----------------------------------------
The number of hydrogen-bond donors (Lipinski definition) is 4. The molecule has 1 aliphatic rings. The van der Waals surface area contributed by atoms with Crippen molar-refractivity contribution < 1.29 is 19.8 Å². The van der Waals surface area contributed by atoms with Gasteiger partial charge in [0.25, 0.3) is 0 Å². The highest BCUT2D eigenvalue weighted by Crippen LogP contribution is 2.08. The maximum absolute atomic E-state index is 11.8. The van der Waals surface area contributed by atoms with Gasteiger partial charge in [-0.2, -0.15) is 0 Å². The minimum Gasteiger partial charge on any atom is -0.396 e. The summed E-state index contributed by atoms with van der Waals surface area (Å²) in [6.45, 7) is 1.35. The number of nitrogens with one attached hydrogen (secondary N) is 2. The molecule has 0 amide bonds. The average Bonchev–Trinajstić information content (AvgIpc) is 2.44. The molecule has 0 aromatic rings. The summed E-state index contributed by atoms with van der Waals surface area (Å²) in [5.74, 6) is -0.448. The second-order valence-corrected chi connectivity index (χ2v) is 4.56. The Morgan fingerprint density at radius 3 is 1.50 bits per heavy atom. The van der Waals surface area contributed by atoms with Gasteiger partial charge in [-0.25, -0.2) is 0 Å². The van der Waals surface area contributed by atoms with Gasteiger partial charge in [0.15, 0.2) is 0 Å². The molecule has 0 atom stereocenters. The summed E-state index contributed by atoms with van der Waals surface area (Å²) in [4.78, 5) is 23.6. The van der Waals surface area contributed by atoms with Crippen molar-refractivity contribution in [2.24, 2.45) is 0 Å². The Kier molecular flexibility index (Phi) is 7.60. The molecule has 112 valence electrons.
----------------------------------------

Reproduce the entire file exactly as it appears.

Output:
The number of hydrogen-bond donors (Lipinski definition) is 4. The molecule has 1 aliphatic rings. The van der Waals surface area contributed by atoms with Crippen molar-refractivity contribution < 1.29 is 19.8 Å². The van der Waals surface area contributed by atoms with Gasteiger partial charge in [0.25, 0.3) is 0 Å². The highest BCUT2D eigenvalue weighted by Crippen LogP contribution is 2.08. The maximum absolute atomic E-state index is 11.8. The van der Waals surface area contributed by atoms with Gasteiger partial charge in [-0.2, -0.15) is 0 Å². The minimum Gasteiger partial charge on any atom is -0.396 e. The summed E-state index contributed by atoms with van der Waals surface area (Å²) in [6.45, 7) is 1.35. The number of nitrogens with one attached hydrogen (secondary N) is 2. The molecule has 0 amide bonds. The average Bonchev–Trinajstić information content (AvgIpc) is 2.44. The molecule has 0 aromatic rings. The summed E-state index contributed by atoms with van der Waals surface area (Å²) in [5.74, 6) is -0.448. The second-order valence-corrected chi connectivity index (χ2v) is 4.56. The Morgan fingerprint density at radius 3 is 1.50 bits per heavy atom. The van der Waals surface area contributed by atoms with Gasteiger partial charge in [-0.25, -0.2) is 0 Å². The van der Waals surface area contributed by atoms with Gasteiger partial charge in [0.15, 0.2) is 0 Å². The molecule has 0 atom stereocenters. The summed E-state index contributed by atoms with van der Waals surface area (Å²) in [4.78, 5) is 23.6. The van der Waals surface area contributed by atoms with Crippen molar-refractivity contribution in [2.24, 2.45) is 0 Å². The Kier molecular flexibility index (Phi) is 7.60. The molecule has 112 valence electrons.